Out of 904 students enrolled since 2019, only 12 graduated, and more than 40 percent dropped out. There’s no discernable strategy for spending the more than $175 million it receives in state taxpayer funding. No system is in place to support students. Shady hiring practices have led to people being selected based on personal or political connection rather than ability.

All this is detailed in the California State Auditor’s report on Calbright, the online-only community college. The auditor’s report cites mismanagement by the early executive team (“A primary reason why Calbright’s progress is not on track is that its former executive team failed to develop and execute effective strategies for launching the college.”) and points out that they received excessive salaries. For example, Heather Hiles, the first CEO, who quit after 11 months, made $398,000 (plus a $10,000 annual car allowance), $138,000 more than the median salary for the position at other community colleges in the state.

The auditor’s report doesn’t surprise Jim Mahler, president of the CFT Community College Council. Mahler sent a letter in 2017 to then-Governor Jerry Brown, Calbright’s main promoter, saying that the online college would duplicate what existing community colleges already do, hurt students who most need in-person teachers, some credits wouldn’t transfer, and the process of creating the college lacked transparency.

“I thought it pointed out things we’ve known all along,” Mahler said about the report.  “There’s no need for it to exist to replicate what we’re all already doing.”

The auditors gave the online college milestones, including improving its mechanisms for effectively spending the public dollars they get, improving student recruitment, and developing a plan to help students get jobs. The audit recommended that Calbright should shut down if it doesn’t meet these targets by December 2022.

This disappoints Mahler.

“I wasn’t happy with the fact the auditor gave them time to improve,” he said. “It’s never been a good idea, so giving them more time just wastes more money. It’s going to waste tens of million more dollars.”

California lawmakers seem to agree. Assemblyman Jose Medina, D-Riverside, asked for the audit of Calbright at the request of community college faculty leaders, and in a tweet on May 12, wrote, “The State Auditor’s findings have only furthered my resolve that the Legislature must end the Calbright College experiment.”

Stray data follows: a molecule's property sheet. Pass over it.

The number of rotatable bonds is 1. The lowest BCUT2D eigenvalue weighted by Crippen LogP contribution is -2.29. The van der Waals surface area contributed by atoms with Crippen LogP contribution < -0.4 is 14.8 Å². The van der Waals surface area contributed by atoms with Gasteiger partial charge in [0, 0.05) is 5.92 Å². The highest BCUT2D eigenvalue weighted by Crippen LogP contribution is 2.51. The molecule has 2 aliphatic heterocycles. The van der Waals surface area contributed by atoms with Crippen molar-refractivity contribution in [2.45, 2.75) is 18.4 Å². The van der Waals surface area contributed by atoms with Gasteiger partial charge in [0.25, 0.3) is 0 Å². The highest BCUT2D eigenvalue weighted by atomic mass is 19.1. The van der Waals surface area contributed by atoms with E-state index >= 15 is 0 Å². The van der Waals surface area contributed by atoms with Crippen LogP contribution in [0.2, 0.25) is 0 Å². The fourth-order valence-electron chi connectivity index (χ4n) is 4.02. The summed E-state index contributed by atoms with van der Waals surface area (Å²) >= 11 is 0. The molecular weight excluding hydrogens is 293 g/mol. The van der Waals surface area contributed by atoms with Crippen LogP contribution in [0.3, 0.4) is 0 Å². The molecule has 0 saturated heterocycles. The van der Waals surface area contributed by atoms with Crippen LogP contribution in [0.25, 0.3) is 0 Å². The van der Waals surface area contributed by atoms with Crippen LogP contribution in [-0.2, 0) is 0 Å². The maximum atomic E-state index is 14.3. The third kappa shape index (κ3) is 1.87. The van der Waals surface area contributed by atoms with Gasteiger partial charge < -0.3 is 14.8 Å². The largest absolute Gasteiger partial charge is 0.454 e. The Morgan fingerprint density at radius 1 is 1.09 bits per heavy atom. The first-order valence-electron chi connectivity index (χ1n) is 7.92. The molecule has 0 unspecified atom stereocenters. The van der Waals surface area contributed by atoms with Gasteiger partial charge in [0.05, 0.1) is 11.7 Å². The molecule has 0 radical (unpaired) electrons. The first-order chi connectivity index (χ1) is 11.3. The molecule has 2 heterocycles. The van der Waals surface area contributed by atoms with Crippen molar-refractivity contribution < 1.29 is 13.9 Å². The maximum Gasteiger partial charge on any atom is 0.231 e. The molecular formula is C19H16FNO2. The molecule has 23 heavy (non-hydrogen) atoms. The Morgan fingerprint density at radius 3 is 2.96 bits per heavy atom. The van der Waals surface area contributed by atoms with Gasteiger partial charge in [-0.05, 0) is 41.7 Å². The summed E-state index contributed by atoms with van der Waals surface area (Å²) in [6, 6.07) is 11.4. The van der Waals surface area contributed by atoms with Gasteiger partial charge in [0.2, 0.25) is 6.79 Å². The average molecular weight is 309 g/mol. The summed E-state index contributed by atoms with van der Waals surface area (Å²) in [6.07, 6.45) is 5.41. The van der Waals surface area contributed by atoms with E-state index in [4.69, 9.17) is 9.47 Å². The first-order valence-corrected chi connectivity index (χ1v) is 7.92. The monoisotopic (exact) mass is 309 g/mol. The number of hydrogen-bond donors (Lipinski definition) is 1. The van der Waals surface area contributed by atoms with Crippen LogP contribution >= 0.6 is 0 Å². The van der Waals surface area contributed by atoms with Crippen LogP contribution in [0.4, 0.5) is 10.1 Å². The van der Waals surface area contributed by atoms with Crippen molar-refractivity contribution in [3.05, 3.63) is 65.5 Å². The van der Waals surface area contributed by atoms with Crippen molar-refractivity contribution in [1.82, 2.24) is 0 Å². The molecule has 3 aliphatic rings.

Along with Evan Low, D-San Jose, Medina coauthored Assembly Bill 1432, which would shut down the college by summer 2023. It is not part of the state’s budgeting process, which means it can’t be defeated in final negotiations as other attempts to shut down Calbright were. The bill passed 71-0 in the Assembly and now goes to the state Senate, where it is expected to pass.

Almost all community college classes going online in the past year underscores that Calbright isn’t needed, Medina said.

“The other California community colleges have demonstrated their ability to adapt, expand and serve their 2.1 million students even in a pandemic,” Medina said after the vote, according to EdSource. “Having graduated so few students while taking away resources from other programs in the California Community Colleges is simply not helping our students.”

The online college was allotted $60 million as initial startup funding in 2019, and a budget of $15 million a year. Mahler agrees with Medina that that money would be far more effective going to the programs already operating at the state’s 114 community colleges.

“It’s an ill-advised plan,” Mahler said about giving Calbright more time. “There’s no need for them to exist to replicate what we’re all already doing. Even if they reach their full potential, they’re not doing anything different or new.”

— By Emily Wilson, CFT Reporter